Sri Lanka to ban burqas, close over 1K Islamic schools

Colombo: Sri Lanka on Saturday announced plans to ban the wearing of burqas and said it would close more than 1,000 Islamic schools known as madrassas, citing national security.

Minister of Public Security Sarath Weerasekara said he signed a paper on Friday seeking the approval of the Cabinet of Ministers to ban burqas outer garments that cover the body and face worn by some Muslim women.

The burqa has a direct impact on national security, Weerasekara told a ceremony at a Buddhist temple on Saturday, without elaborating.

In our early days, we had a lot of Muslim friends, but Muslim women and girls never wore the burqa," Weerasekara said, according to video footage sent by his ministry.

It is a sign of religious extremism that came about recently. We will definitely ban it. The wearing of burqas was temporarily banned in 2019 after the Easter Sunday bomb attacks on churches and hotels in Sri Lanka that killed more than 260 people.

Two local Muslim groups that had pledged allegiance to the Islamic State group have been blamed for the attacks at six locations two Roman Catholic churches, one Protestant church and three top hotels.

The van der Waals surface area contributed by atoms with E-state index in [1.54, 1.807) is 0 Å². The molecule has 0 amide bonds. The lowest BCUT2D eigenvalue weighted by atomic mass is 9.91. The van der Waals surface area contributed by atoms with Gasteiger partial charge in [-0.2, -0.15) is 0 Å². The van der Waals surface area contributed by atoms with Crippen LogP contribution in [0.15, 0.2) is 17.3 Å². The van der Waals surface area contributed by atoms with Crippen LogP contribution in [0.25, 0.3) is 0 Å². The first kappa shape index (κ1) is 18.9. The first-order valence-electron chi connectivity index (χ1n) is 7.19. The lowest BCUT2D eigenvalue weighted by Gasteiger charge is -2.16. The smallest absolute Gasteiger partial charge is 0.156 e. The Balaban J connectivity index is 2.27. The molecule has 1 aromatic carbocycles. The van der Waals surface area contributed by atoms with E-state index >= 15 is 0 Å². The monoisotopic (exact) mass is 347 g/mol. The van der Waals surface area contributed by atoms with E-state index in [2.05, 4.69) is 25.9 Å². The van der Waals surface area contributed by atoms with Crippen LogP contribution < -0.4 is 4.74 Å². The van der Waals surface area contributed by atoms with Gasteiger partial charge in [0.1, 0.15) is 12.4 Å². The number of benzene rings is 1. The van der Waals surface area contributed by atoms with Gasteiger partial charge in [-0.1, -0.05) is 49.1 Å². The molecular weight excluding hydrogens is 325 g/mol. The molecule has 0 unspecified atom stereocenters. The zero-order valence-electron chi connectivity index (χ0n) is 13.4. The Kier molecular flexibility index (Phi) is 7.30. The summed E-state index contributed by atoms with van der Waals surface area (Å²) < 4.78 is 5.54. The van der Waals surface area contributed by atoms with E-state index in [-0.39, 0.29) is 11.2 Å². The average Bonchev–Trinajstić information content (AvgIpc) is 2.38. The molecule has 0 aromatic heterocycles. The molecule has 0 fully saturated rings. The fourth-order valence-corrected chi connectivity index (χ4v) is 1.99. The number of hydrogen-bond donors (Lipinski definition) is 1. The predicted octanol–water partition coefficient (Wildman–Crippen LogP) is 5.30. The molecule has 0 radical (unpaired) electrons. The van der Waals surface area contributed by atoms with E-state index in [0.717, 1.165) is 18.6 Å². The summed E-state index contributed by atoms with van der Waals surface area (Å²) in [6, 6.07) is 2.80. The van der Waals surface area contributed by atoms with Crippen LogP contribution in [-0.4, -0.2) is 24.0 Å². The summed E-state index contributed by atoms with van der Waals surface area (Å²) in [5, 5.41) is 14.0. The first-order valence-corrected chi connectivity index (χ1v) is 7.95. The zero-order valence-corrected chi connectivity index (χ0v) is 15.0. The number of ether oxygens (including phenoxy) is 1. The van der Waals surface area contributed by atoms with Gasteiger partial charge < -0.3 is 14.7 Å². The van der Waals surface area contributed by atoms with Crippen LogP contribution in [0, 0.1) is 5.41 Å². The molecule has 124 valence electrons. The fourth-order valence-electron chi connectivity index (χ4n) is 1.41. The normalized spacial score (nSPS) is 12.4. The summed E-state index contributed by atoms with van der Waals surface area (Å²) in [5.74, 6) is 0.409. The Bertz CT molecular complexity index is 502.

Weerasekara also said the government will ban more than 1,000 Madrassas, saying they are not registered with the authorities and do not follow the national education policy.

The decision to ban burqas and madrassas is the latest move affecting the Indian Ocean island nation's minority


Muslims make up about 9 per cent of the 22 million people in Sri Lanka, where Buddhists account for more than 70 per cent of the population. Ethnic minority Tamils, who are mainly Hindus, comprise about 15 per cent of the population.

Meanwhile, A 60-year-old former leader of Islamic organisation Jamaat-e-Islami has been arrested in Sri Lanka for allegedly promoting extremism in the country, police announced on Saturday.

Rasheed Hajjul Akbar, who headed the Jamaat-e-Islami organisation for 24 years until last September 2019, was arrested by the Terrorism Investigation Division (TID) from Dematagoda area on Friday, Police Spokesman DIG Ajith Rohana said.

He was publishing articles in a magazine published by the Jamaat-e-Islami organisation to promote Wahhabism and Jihadist ideology in Sri Lanka, the police spokesman said.

The arrest came as an investigation panel on the 2019 Easter Sunday bombings had called for banning Wahaabism in the island nation as it inspires Muslim religious extremism.

On April 21, 2019, nine suicide bombers belonging to the local Islamist extremist group National Thawheed Jamaat (NTJ) carried out a series of blasts that tore through three churches and as many luxury hotels in Sri Lanka, killing 270 people, including 11 Indians, and injuring over 500 on the Easter Sunday.

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